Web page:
Part One of Two
The year is ending and many of us are thinking about beginning the New Year with a fresh start. Getting in better shape is often an area that many of us think about. But, there are also many excuses that we use that prevent us from becoming more active. Being older is one reason many of us use to avoid exercise and activity to help us get fit.
There are plenty of myths that get passed around regarding being older and getting exercise.
I haven’t exercised my whole life; it’s too late to start.
It is never too late. It isn’t about lifting 200# or running a marathon. Your body can always learn from physical activity and movement. Multiple scientific studies across multiple disciplines demonstrate that activity increases strength, endurance, balance and cognition (memory).
I shouldn’t run anymore.
If you haven’t run in a while don’t go out and run 3 miles. But you can start a walking program and build running intervals in gradually. Regular runners don’t have to stop; running helps the heart and the mind. Studies show no evidence that people who run regularly have any more joint issues, such as arthritis, than those that do. The speed and length of the run may change as people age, but if running isn’t causing issues than it is a great way to stay fit.
Walking is enough.
Walking is a great basic exercise that most people find enjoyable. But the body needs to be pushed to grow stronger. Many times walkers are moving too slowly to get benefits from it. Try building in some intervals; short bursts of fast walking or even light jogging, for 30 seconds to one minute with 2-3 minutes of walking at your comfortable speed in between the intervals.
Lifting weights is bad for my joints.
Quite the opposite! Weights are important to help the body stay strong. The key is using proper form, and not overloading the amount of weight you are lifting. Long-term bone health and general body strength has been shown to indicate independence in older adults. There is little evidence that lifting a safe amount of weight with proper form harms the joints.
You can’t fix poor balance.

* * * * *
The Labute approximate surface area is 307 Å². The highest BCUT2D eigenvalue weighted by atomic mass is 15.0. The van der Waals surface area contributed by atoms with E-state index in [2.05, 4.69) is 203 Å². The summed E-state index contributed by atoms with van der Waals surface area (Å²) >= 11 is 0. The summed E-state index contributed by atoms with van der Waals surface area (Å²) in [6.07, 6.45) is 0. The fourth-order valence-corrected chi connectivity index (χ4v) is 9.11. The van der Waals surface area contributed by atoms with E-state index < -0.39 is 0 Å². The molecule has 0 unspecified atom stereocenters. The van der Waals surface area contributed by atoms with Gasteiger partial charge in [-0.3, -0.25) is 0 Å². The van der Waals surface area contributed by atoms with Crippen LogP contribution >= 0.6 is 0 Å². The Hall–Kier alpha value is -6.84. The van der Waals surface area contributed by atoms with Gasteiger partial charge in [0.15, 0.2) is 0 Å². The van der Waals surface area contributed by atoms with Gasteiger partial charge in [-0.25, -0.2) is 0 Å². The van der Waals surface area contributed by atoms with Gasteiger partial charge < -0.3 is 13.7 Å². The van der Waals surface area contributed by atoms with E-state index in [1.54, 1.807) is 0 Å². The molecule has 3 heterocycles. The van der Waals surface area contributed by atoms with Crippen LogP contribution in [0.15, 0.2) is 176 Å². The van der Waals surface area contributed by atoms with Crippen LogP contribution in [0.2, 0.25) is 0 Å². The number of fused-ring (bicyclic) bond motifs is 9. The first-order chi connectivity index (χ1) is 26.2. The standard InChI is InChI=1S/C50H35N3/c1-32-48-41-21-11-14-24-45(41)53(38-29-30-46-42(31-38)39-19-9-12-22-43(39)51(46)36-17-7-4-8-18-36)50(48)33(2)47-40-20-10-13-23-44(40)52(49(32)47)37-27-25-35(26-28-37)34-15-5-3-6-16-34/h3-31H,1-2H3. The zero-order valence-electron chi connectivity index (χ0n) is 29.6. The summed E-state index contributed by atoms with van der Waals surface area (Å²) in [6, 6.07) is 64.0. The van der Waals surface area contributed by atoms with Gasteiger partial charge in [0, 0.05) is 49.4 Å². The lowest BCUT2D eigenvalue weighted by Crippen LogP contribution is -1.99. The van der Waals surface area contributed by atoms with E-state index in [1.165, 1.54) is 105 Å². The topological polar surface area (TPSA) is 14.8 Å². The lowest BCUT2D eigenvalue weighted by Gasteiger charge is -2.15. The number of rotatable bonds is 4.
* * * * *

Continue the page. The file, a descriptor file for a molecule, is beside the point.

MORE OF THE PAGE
Just like other forms of fitness, the more you challenge your balance the “stronger” it gets. Being steady on your feet helps you avoid falls which can have a huge impact on your independence and mobility.
I am inflexible, I have to accept that.
A tight body has to do with our genetics, in other words it can be “passed down.” The reality is that anyone can improve on what they have inherited by doing regular stretches, yoga or Pilates.
As always, if you haven’t been getting regular physical activity in a while, check with your health care provider to make sure it is safe to start. Physical Therapists are trained to help people move better, safely improve fitness including strength, balance and overall health. If you would like to work with a Physical Therapist on these issues, see your medical provider and ask for a referral to a physical therapist. PTs can help you get moving and keep you healthy.
For additional questions, please contact the Physical Therapy Department, North Country Hospital Rehabilitation, 334-3260.
Reference: Feiereisen, S. Readers Digest. Retrieved from: https://www.rd.com/health/fitness/myths-shouldnt-believe-fitness-after-50/
Submitted by Katesel Strimbeck PT, MS is the Director of Rehabilitation Services at North Country Hospital. Katesel has been a practicing PT for 20 years. She is a member of the American Physical Therapy Association (APTA).